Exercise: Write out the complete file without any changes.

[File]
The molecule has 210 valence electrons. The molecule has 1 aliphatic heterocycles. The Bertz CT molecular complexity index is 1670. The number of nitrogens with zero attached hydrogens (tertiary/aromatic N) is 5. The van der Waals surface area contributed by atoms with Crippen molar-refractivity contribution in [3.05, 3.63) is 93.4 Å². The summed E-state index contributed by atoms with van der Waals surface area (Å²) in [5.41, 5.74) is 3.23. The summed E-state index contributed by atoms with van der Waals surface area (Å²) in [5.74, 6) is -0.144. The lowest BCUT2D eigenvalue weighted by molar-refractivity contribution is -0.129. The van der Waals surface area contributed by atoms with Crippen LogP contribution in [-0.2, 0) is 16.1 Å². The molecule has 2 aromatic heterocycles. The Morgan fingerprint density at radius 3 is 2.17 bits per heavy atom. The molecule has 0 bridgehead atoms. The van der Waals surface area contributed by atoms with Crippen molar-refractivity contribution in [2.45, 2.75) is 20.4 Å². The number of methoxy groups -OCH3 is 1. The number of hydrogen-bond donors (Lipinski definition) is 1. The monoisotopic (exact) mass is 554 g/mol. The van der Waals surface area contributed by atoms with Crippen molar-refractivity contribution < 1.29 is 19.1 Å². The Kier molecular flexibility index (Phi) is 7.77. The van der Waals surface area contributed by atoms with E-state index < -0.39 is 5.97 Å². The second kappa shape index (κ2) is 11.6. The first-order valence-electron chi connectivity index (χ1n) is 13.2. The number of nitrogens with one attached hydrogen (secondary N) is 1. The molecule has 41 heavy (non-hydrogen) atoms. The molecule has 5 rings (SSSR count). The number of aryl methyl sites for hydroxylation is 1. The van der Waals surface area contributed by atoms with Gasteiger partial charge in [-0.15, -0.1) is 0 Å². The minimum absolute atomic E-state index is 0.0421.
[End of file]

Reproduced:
The molecule has 210 valence electrons. The molecule has 1 aliphatic heterocycles. The Bertz CT molecular complexity index is 1670. The number of nitrogens with zero attached hydrogens (tertiary/aromatic N) is 5. The van der Waals surface area contributed by atoms with Crippen molar-refractivity contribution in [3.05, 3.63) is 93.4 Å². The summed E-state index contributed by atoms with van der Waals surface area (Å²) in [5.41, 5.74) is 3.23. The summed E-state index contributed by atoms with van der Waals surface area (Å²) in [5.74, 6) is -0.144. The lowest BCUT2D eigenvalue weighted by molar-refractivity contribution is -0.129. The van der Waals surface area contributed by atoms with Crippen LogP contribution in [-0.2, 0) is 16.1 Å². The molecule has 2 aromatic heterocycles. The Morgan fingerprint density at radius 3 is 2.17 bits per heavy atom. The molecule has 0 bridgehead atoms. The van der Waals surface area contributed by atoms with Crippen molar-refractivity contribution in [2.45, 2.75) is 20.4 Å². The number of methoxy groups -OCH3 is 1. The number of hydrogen-bond donors (Lipinski definition) is 1. The monoisotopic (exact) mass is 554 g/mol. The van der Waals surface area contributed by atoms with Crippen molar-refractivity contribution < 1.29 is 19.1 Å². The Kier molecular flexibility index (Phi) is 7.77. The van der Waals surface area contributed by atoms with E-state index < -0.39 is 5.97 Å². The second kappa shape index (κ2) is 11.6. The first-order valence-electron chi connectivity index (χ1n) is 13.2. The number of nitrogens with one attached hydrogen (secondary N) is 1. The molecule has 41 heavy (non-hydrogen) atoms. The molecule has 5 rings (SSSR count). The number of aryl methyl sites for hydroxylation is 1. The van der Waals surface area contributed by atoms with Gasteiger partial charge in [-0.15, -0.1) is 0 Å². The minimum absolute atomic E-state index is 0.0421.